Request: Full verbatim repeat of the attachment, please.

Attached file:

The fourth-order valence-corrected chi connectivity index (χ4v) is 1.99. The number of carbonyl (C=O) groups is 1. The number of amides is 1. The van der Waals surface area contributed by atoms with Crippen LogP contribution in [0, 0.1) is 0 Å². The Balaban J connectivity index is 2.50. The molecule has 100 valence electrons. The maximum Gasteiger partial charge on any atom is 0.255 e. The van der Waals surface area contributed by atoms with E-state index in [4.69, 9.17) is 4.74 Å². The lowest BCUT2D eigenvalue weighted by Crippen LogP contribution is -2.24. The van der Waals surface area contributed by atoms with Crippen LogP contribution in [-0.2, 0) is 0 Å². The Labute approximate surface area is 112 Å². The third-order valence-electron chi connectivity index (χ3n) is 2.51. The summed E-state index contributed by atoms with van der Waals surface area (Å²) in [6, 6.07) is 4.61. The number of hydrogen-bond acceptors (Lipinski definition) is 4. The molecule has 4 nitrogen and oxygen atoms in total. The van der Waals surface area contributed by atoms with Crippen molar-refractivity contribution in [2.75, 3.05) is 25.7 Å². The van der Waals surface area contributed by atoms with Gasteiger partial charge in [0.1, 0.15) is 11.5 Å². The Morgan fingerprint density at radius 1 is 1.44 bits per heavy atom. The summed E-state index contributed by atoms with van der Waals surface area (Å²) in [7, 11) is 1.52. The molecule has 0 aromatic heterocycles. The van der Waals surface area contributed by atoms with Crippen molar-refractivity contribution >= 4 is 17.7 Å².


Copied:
The fourth-order valence-corrected chi connectivity index (χ4v) is 1.99. The number of carbonyl (C=O) groups is 1. The number of amides is 1. The van der Waals surface area contributed by atoms with Crippen LogP contribution in [0, 0.1) is 0 Å². The Balaban J connectivity index is 2.50. The molecule has 100 valence electrons. The maximum Gasteiger partial charge on any atom is 0.255 e. The van der Waals surface area contributed by atoms with E-state index in [4.69, 9.17) is 4.74 Å². The lowest BCUT2D eigenvalue weighted by Crippen LogP contribution is -2.24. The van der Waals surface area contributed by atoms with Crippen LogP contribution in [-0.2, 0) is 0 Å². The Labute approximate surface area is 112 Å². The third-order valence-electron chi connectivity index (χ3n) is 2.51. The summed E-state index contributed by atoms with van der Waals surface area (Å²) in [6, 6.07) is 4.61. The number of hydrogen-bond acceptors (Lipinski definition) is 4. The molecule has 4 nitrogen and oxygen atoms in total. The van der Waals surface area contributed by atoms with Crippen molar-refractivity contribution in [2.75, 3.05) is 25.7 Å². The van der Waals surface area contributed by atoms with Gasteiger partial charge in [0.1, 0.15) is 11.5 Å². The Morgan fingerprint density at radius 1 is 1.44 bits per heavy atom. The summed E-state index contributed by atoms with van der Waals surface area (Å²) in [7, 11) is 1.52. The molecule has 0 aromatic heterocycles. The van der Waals surface area contributed by atoms with Crippen molar-refractivity contribution >= 4 is 17.7 Å².